Thomas Cooper Gotch
Thomas Cooper Gotch Gallery
In Newlyn he worked first at painting local scenes in the then-fashionable realist manner. But even these often had a romantic edge, such as The Wizard or an obvious love of surface colour.
In 1891 a visit to Florence, Italy, opened his eyes to the work of the romantic European symbolists. He took the brave step of changing his style, to make romantic decorative paintings, when the prevailing fashion was against him. His first work in this new style was My Crown and Sceptre (1892), which was the progenitor to his most well-known work The Child Enthroned (1894). The latter, on original exhibition, was hailed by The Times newspaper as the star of that year's Royal Academy show. Until that time, his new style of work had drawn much critical scorn.
He painted religious Christian scenes, history painting, portraits, and a few landscapes. His best-known paintings, which form the bulk of his work, usually portray girl-children in ornate classical or medievalist dress. The appearance of the girls in his paintings is often noted as being very modern. Gotch was a close and lifelong friend of Henry Scott Tuke, whose work featured a parallel focus on the boy-child. Gotch's lifelong adoration of the beautiful girl-child was shared by other Victorian giants such as John Ruskin and Lewis Carroll.
His emotionally-charged work was immensely popular and critically acclaimed for most of his life, although interest in neo-romanticism waned after the First World War and he turned to watercolours of flowers. He also illustrated books, such as Round About Wiltshire, The Land of Pardons (an early study of Breton folklore & Celtic Christianity), and contributed illustrations to school readers such as Highroads of Literature.
A retrospective show was held in Newcastle in 1910, and a memorial exhibition in Kettering in 1931. Related Paintings of Thomas Cooper Gotch :. | The Child Enthroned | They Come | The Flag | The Flag | The Orchard |
Related Artists:Rutilio Manetti
Italian Baroque Era Painter ,
1571 - 1639
was an Italian painter of late-Mannerism or proto-Baroque, active mainly in Siena. He was influenced and/or taught by the local artists Francesco Vanni and Ventura Salimbeni. He is known to have collaborated with Raffaele Vanni, the son of Francesco. He is known for the following works in Siena or nearby towns: Story of St Catherine and Pope Gregory (1597; Palazzo Pubblico), Baptism of Christ (1600; San Giovannino in Pantaneto); a fresco cycle of the Story of St Roch (1605-1610; San Rocco alla Lupa), Pope Alexander I freed from prison by an Angel from San Giovanni Battista in Sant'Ansano in Greti; a Temptation of Saint Anthony (1620, Sant'Agostino), a Death of Blessed Antonino Patrizi (Monticiano, 1616), a Blessed Domenico dal Pozzo at the table now in Certosa of Florence, a Birth of Virgin (1625, Church of Santa Maria dei Servi), and a painting (1628, Church of San Domenico). He painted a remarkable Allegory of the four seasons and a Parable of the blind men, now in private collections. He also contributed to the Casino Mediceo His style moved from one derived from Barocci to a more Caravaggesque manner after the first decade of the 1600s. Juriaen van Streeck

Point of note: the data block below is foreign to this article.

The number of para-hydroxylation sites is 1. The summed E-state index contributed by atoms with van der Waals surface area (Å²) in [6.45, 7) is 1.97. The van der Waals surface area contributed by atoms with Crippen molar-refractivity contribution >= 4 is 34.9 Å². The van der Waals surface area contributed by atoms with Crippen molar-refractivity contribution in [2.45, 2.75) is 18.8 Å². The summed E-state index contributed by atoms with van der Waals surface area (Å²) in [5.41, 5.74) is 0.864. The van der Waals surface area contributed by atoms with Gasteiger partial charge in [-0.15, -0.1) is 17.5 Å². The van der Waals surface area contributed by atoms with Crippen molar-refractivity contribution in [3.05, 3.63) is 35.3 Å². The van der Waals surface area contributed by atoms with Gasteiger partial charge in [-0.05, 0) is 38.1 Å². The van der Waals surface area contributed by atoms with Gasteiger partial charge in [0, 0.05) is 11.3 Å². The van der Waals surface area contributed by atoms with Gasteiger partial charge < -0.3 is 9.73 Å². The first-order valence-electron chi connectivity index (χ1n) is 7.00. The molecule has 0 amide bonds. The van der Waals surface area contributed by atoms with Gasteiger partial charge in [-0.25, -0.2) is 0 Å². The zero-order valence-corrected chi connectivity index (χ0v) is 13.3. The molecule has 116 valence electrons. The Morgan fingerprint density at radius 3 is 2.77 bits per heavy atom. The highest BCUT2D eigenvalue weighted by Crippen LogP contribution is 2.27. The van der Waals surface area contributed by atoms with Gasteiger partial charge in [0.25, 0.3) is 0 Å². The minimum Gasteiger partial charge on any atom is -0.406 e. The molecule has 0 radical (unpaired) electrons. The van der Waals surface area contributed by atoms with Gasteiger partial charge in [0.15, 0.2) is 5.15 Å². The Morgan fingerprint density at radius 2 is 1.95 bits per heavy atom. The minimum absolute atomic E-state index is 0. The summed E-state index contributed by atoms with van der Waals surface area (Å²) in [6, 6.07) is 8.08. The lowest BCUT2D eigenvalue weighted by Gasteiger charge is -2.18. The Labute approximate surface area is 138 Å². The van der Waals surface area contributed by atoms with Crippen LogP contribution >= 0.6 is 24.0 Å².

(1632 - 1687) was a Dutch Golden Age painter of still lifes.
According to Houbraken, he was good at all sorts of still life subjects, including helmets, books, letters, musical instruments, and skulls or dead animals to indicate the transcience of life.
He was a follower of Willem Kalf and influenced Barend van der Meer.Houbraken also wrote an entry for his son Hendrick van Streeck, who became a student of Emanuel de Witte and painted church interiors.
Francois Pascal Simon Gerard
François Pascal Simon, Baron Gerard (12 March 1770 - 11 January 1837) was a French painter born in Rome, where his father occupied a post in the house of the French ambassador. His mother was Italian. As a baron of the Empire he is sometimes referred to as Baron Gerard.